In 2012, the revolutionary gene editing technology, CRISPR, hit the market. Introduced by UC Berkeley scientist and co-inventor, Jennifer Doudna, the readily accessible and cost-effective technology allows for the genetic modification of DNA without the use of transgenics. Instead, CRISPR works by turning genes on or off, or by rewriting a portion of genetic code. The democratization of the technology is sweeping across the agricultural, pharmaceutical and biomedical industries. It could be a boon for the vegetable seeds industry, with the potential to enable vegetable breeders to improve their varieties and more readily bring them to market, Bradford says.
“Gene editing is exciting because it’s so efficient, way more than GMO, so we can make changes very directed and efficiently in most crops,” says Van Deynze. “[It] results in a variety that looks just like plant breeding, and I couldn’t tell you if it happened naturally or not.”
To date, gene-edited varieties are being evaluated on a case-by-case basis. In 2016, a white button mushroom engineered at Penn State became the first CRISPR-edited organism to be deregulated by the U.S. Department of Agriculture. Scientists and companies in the vegetable seed industry hope that leads to a growing consumer acceptance and adoption in the marketplace.
Meanwhile, companies in the private sector like HM Clause and Bayer CropScience focus their vegetable seed research and development on improving the efficiency of traditional plant breeding, such as genomic mapping, cell biology and biochemistry. The technologies are well understood and noncontroversial, and plant breeding is not subject to regulations.
In the Capital Region, the vegetable seed industry is united through Seed Central, a public-private partnership launched in 2010 by the UC Davis Seed Biotechnology Center and Francois Korn, CEO of SeedQuest, a website that aggregates industry insight. For an annual premium membership of $2,500, companies small and large can join Seed Central, bridging communication between the industry and UC Davis, stimulating collaborative research. The private sector gains access to new technology from UC Davis, and they provide the university with insight into market needs.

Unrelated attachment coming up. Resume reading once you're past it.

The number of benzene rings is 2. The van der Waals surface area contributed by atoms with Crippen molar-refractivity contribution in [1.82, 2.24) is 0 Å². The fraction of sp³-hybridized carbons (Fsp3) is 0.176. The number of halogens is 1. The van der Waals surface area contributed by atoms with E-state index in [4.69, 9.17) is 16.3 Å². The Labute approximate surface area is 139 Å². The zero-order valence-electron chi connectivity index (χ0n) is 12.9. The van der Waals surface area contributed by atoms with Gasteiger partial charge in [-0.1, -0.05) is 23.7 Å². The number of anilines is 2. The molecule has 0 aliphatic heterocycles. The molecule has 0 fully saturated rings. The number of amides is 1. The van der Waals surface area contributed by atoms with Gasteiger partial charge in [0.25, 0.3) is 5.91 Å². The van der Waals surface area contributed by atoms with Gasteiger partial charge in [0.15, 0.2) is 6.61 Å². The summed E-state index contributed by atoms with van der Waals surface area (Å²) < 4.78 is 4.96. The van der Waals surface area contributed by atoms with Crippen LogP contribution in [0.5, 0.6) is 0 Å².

Seed Central also helps companies maintain a solid pipeline of talent and introduces university students to potential employers. Through Seed Central, UC Davis students meet leaders in the global seed industry through monthly networking events. “That results in a constant flow of internships, shadowing, trips to companies and employment,” says Korn. It’s a constant source of well-educated talent for the local private sector as well. For example, approximately 25 percent of Bayer’s 140 employees in its West Sacramento vegetable seed R&D center are UC Davis graduates. More than half are millennials, capable of handling the technology the industry requires, says Peter Visser, global head of trait development, Bayer CropScience Vegetable Seeds in West Sacramento.
As premium Seed Central members, private sector companies receive reduced rates on overhead to fund early-stage technology research at UC Davis. It drives a constant flow of technology the university can license, and the private sector can develop with the goal to commercialize new vegetable varieties through plant breeding that are suited to global market needs and today’s climate conditions.